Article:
I have a new post up on the Reason Foundation website about Contract Clause challenges to state public pension reform statutes. Here’s an excerpt:
Faced with public pension crises, many states have recently enacted pension-reform laws—increasing the rates at which their employees must contribute to their pension funds, reducing or eliminating cost-of-living adjustments, increasing the retirement age, or even converting to an entirely different type of pension system. Public employees and retirees have aggressively challenged these reforms, arguing that the makeup of their pension plans was part of the employment contracts they agreed to years ago. One of their main weapons is a relatively forgotten part of the constitution: the Contract Clause.
The text is simple: “No State shall . . . pass any . . . Law impairing the Obligation of Contracts.” The Contract Clause is one of the few restrictions against states to be contained in the original constitution, rather than in the Bill of Rights or the post-Civil War amendments, and is also one of the few economic-rights provisions. In the early Republic, courts used this clause aggressively to protect the obligation of private and public contracts alike: states were restricted in how much they could relieve debtors of the obligation to pay their creditors, just as they were restricted in repudiating their own bonds or reneging on their promises of tax exemption. James Ely writes that the Contract Clause was “the most litigated provision in the Constitution and was the chief restriction on state authority.”
This changed gradually throughout the late 19th and early 20th centuries, as the Supreme Court increasingly deferred to state economic regulation, especially during “emergencies.” The protection of public contracts was the quickest to go, but private contracts lost protection as well. Since the New Deal, the Contract Clause, much like other economic rights, has been afforded a relatively low level of protection.
But examining the current crop of cases by public employees and retirees challenging pension-reform laws—there are at least a dozen such cases just in 2013 so far—shows that the Contract Clause (as well as similar state constitutional Contract Clauses) nonetheless remains a vibrant area of litigation.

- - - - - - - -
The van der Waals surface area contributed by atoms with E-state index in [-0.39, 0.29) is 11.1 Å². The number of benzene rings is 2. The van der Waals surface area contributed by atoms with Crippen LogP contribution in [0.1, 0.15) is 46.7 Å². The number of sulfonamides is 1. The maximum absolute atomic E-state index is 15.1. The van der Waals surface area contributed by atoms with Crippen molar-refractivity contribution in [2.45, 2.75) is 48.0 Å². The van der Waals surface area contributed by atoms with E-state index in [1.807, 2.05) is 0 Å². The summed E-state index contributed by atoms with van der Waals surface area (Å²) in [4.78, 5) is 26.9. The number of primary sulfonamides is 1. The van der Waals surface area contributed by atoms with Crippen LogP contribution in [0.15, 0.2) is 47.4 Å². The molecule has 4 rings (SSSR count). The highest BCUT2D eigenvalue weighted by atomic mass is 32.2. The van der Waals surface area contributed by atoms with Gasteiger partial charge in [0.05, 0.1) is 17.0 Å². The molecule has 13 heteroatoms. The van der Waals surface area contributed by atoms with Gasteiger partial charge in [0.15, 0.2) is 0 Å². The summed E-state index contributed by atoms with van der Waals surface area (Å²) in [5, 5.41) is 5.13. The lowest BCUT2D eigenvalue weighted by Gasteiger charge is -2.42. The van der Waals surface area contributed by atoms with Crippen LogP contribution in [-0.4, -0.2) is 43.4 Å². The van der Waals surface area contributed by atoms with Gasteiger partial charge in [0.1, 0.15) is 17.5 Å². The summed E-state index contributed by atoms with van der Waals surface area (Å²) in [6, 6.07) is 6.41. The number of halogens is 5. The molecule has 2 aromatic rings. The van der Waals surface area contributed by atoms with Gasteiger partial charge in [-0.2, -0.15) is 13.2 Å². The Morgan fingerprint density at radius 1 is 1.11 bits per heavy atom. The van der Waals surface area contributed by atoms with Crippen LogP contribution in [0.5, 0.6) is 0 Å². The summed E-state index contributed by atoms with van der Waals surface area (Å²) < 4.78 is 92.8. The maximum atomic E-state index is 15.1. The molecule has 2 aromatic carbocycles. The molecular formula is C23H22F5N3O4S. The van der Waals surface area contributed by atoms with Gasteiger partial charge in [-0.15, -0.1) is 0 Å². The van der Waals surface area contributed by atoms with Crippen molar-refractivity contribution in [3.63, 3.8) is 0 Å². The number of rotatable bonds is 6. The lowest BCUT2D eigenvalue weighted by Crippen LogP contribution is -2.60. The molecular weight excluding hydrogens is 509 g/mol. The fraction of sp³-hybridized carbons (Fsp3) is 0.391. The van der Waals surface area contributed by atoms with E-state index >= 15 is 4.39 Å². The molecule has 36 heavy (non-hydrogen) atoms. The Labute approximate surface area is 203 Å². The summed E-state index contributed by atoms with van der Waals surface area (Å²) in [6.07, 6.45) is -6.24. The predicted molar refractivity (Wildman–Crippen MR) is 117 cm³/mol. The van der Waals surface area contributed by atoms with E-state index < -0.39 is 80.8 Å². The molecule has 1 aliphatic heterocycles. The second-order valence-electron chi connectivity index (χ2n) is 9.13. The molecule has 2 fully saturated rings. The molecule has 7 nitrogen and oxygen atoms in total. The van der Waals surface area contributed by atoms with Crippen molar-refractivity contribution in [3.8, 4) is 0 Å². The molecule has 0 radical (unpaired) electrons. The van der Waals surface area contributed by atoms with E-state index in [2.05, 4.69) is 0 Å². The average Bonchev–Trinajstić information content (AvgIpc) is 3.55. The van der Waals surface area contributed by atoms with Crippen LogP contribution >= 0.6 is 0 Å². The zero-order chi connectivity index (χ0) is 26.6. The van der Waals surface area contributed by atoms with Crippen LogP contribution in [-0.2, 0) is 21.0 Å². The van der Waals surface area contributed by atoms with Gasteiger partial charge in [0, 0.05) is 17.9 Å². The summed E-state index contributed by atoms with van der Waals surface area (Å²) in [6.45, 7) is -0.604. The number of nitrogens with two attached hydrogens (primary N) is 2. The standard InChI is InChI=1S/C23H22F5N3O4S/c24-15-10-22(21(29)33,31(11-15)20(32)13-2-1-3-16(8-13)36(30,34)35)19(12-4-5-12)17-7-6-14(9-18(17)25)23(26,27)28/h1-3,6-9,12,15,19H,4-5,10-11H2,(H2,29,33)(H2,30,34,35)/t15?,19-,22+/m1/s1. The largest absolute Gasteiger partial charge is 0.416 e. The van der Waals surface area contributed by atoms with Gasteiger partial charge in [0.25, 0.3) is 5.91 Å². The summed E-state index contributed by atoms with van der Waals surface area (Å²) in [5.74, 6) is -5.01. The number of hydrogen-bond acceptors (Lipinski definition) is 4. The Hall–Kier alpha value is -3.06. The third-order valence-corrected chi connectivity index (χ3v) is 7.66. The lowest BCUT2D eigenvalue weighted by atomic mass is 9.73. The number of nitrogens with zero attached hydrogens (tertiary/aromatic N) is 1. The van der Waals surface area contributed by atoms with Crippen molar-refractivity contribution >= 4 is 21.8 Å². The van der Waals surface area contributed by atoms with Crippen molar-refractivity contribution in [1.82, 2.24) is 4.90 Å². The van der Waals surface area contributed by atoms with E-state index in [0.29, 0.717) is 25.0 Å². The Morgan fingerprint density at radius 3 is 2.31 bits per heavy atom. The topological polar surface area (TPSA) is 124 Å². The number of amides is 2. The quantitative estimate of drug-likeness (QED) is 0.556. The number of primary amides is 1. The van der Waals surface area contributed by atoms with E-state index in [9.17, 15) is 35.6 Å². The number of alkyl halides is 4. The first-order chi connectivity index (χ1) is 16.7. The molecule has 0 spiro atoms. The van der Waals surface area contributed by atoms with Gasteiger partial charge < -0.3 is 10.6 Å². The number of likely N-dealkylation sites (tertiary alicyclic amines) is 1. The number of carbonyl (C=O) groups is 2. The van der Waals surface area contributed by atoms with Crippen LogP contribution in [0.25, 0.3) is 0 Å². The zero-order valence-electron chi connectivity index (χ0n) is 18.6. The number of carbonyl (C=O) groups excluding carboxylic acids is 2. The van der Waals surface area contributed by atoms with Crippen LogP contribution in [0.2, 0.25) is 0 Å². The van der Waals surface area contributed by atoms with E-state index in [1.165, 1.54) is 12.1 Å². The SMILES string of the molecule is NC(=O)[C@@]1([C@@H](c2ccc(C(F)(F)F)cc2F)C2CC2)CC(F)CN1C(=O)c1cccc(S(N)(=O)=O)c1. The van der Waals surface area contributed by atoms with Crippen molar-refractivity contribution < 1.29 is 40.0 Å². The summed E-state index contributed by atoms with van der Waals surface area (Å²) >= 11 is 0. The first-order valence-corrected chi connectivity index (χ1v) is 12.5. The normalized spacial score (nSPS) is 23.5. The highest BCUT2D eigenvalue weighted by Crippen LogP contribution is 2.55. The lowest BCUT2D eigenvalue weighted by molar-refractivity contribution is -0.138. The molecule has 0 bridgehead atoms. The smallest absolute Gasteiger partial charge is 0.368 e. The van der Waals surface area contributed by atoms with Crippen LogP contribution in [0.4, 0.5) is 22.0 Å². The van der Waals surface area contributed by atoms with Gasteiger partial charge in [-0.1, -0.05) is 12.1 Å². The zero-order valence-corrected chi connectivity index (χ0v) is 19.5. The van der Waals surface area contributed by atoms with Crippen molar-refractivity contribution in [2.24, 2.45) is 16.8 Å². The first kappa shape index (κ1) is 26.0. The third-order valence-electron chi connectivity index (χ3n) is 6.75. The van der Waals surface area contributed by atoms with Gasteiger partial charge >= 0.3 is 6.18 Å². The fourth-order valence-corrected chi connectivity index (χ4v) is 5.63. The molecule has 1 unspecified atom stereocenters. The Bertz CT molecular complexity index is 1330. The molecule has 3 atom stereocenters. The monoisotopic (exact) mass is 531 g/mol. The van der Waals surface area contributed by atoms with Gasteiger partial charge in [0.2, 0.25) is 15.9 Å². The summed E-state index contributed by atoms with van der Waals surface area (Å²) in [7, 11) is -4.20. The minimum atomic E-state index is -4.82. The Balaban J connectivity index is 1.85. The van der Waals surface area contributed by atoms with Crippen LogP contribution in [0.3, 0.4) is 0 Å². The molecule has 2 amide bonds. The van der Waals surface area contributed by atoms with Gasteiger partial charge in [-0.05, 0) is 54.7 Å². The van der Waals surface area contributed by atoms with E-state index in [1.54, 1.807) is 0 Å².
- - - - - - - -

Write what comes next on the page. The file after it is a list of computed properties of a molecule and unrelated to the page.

These are important challenges for many reasons. At the most general level, presumptively everyone, even governments, should keep their promises, since contractual security is an important feature of a free-market economy. Still, figuring out what’s part of the contract and what’s merely an alterable state policy can be tricky. Public-sector contracts have the added twist that they’re politically determined and can be used to transfer resources from taxpayers to politically preferred groups, and—especially in tough budgetary times—keeping them may be beyond a state’s means. These challenges are also important for the future of privatization, since part of the appeal of privatization is the high cost of paying public employees; while reforming pensions at public employees’ expense may improve a state’s finances, it might also hide the true cost of in-house provision of government services.
. . .
The future of pension reform thus depends heavily on this constitutional issue. On the one hand, it seems right that a state shouldn’t be able to violate its contracts whenever they seem too expensive, even if the contracts were ill-advised to begin with, and even if this will cost the taxpayers. After all, the state can’t take private property without paying for it (obviously, at taxpayers’ expense); why should it be able to “take” a contract right for free? If public employment is really so expensive, perhaps state officials will learn next time not to make promises that are too generous. On the other hand, in most states, a great many pension-related promises aren’t contractual, especially ones that only relate to future periods of work. This seems to give states substantial leeway in crafting pension-reform bills that will withstand constitutional scrutiny.